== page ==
This skin soothing oatmeal & honey soap bar is filled with gluten free oats & fresh honey. It’s perfect for those with itchy irritated skin!
Not long after my children went gluten free for celiac disease, they came down with chicken pox.
It sounds silly, but I couldn’t stop dwelling on the sad fact that I couldn’t use the traditional oatmeal baths and lotions that are so helpful for itchy skin afflictions.
I determined I’d make my own skin-soothing oatmeal & honey soap free of gluten, dairy, and soy. This recipe is the product of that quest!
Some links on this site are affiliate links; I only recommend products I personally use and enjoy. As an Amazon Associate, I earn from qualifying purchases.
Here’s a video of me making oatmeal and honey soap! (Often an ad plays first, but the video will be right after.)
Oatmeal & Honey Soap
(Recipe can be exactly doubled.)
- 22.5 ounces (638 g) olive oil (75%)
- 7.5 ounces (213 g) coconut oil (25%)
- 9 ounces (255 g) distilled water
- 4.16 ounces (118 g) lye (sodium hydroxide) (6% superfat)
- At trace add: 1/2 tablespoons finely ground oats, 1 tsp honey mixed with 1 tsp warm water, plus an optional 1/2 tablespoon of your preferred oil or butter if you’d like an even higher superfat for very dry skin (I like using rosehip seed oil or meadowfoam oil, but most any kind will do!)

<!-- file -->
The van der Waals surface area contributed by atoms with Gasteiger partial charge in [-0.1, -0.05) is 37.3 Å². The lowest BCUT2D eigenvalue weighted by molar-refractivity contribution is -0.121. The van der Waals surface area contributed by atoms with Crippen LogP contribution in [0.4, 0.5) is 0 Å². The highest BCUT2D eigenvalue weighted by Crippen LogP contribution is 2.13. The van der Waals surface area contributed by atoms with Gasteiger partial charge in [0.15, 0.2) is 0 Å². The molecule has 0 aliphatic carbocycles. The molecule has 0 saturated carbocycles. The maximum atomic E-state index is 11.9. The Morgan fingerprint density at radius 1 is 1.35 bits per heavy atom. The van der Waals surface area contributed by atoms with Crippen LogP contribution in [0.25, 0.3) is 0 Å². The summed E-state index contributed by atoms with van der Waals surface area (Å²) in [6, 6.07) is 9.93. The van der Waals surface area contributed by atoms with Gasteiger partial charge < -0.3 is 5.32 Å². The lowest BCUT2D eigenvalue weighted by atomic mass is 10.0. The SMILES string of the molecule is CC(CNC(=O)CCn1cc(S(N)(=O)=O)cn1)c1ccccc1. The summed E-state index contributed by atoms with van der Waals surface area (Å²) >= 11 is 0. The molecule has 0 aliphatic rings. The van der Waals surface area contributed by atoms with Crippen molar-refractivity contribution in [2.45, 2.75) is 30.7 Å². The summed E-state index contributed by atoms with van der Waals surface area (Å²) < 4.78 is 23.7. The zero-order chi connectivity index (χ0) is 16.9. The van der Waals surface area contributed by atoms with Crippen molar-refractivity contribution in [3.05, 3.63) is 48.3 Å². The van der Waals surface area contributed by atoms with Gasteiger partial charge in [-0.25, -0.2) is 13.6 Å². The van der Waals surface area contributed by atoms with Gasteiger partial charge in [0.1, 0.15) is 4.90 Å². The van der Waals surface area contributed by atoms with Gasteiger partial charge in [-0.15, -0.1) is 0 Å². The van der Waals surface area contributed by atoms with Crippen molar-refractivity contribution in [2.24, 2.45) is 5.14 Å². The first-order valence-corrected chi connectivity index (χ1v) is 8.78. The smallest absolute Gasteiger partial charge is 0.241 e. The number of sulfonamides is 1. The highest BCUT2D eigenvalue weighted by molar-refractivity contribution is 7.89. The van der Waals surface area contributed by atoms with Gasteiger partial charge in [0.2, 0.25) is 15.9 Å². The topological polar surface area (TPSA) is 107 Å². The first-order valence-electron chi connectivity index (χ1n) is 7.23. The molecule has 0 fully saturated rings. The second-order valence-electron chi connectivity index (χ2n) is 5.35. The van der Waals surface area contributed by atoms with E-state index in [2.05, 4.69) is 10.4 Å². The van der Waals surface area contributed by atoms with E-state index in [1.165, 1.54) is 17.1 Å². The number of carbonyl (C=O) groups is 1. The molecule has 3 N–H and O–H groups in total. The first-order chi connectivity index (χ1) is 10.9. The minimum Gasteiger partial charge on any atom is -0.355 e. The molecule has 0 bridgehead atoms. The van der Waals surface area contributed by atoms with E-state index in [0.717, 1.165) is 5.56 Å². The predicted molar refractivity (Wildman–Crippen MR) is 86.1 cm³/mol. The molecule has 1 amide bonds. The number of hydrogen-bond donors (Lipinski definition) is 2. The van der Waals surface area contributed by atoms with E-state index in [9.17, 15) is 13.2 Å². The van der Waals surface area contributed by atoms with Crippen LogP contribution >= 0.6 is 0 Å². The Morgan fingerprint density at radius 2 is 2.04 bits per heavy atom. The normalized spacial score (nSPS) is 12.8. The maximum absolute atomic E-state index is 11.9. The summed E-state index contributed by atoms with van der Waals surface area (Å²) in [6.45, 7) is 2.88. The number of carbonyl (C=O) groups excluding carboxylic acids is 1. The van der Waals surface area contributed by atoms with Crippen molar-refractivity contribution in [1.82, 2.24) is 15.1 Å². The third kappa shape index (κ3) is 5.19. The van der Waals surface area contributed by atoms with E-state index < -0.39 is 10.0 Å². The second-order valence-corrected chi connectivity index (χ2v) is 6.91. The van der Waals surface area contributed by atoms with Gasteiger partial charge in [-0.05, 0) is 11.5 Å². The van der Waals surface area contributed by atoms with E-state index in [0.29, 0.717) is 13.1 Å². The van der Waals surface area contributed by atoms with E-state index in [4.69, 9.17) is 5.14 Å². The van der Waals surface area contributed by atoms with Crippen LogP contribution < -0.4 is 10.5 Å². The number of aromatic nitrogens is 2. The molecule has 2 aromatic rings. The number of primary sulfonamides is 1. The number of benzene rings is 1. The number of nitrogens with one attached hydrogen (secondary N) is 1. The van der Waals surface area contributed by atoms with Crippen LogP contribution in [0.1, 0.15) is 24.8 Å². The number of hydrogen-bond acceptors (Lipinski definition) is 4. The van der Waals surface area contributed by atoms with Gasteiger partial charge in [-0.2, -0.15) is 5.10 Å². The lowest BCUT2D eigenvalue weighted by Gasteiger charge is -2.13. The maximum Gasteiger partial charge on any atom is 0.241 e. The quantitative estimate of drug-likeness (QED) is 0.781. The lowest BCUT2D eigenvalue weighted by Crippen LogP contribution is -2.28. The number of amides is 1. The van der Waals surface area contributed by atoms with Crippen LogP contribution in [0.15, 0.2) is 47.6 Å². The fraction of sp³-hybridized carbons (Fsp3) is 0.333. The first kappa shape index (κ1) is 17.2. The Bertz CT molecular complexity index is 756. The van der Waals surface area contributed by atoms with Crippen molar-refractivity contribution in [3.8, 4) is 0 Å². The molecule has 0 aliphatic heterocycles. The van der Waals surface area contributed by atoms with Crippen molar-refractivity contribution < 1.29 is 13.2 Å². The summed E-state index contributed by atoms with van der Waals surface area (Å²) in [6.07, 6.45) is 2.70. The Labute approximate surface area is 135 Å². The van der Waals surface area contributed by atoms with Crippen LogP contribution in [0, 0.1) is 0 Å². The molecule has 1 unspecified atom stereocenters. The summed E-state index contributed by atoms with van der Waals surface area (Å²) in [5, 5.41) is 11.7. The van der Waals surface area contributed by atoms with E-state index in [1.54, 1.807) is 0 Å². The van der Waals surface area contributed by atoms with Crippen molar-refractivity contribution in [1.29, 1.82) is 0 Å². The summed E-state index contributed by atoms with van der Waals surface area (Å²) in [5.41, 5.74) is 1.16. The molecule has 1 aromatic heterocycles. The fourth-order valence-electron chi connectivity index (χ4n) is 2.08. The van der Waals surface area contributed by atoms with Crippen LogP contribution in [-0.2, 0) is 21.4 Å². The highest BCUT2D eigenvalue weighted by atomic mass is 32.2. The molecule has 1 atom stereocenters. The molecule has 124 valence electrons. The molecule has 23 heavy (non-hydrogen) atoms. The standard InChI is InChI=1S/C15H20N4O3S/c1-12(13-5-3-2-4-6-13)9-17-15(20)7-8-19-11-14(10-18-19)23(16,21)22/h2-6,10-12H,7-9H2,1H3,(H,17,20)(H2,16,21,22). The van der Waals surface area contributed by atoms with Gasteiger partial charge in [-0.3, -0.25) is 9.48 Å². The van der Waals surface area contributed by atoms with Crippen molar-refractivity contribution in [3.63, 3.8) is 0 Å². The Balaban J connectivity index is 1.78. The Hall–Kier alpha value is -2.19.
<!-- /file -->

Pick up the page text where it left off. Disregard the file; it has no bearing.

Make according to directions in my Soap Making 101 article.
You can buy the oils needed for this at Mountain Rose Herbs or local health or grocery stores. Oats (we use gluten free), honey, and distilled water can be found at most grocery stores. I like Essential Depot’s food grade lye from Amazon.com.
All ingredients should be measured by weight. You must have an accurate digital scale to make soap.
To make ground oats: Just take regular rolled or whole oats (I use Bob’s Red Mill Gluten Free Oats) and grind them in a small coffee grinder.
Soaps containing honey do not need to be insulated or covered heavily. If you see a crack forming across the top, that means the soap is getting too hot in the mold. If that happens, move the mold to a cooler place (or even your refrigerator) for several hours to help.
LEARN TO USE HERBS & FLOWERS IN SOAP
Subscribe to Soap Tip Tuesdays and I’ll send you my quick start guide to Using Herbs & Flowers In Soap. Each Tuesday, you’ll receive one of my best natural soapmaking tips, recipes, or printables.
- Discover 21 of the top herbs and flowers for making handmade natural soap
- How to make nourshing oil and tea infusions
- Benefits & final color that each herb gives soap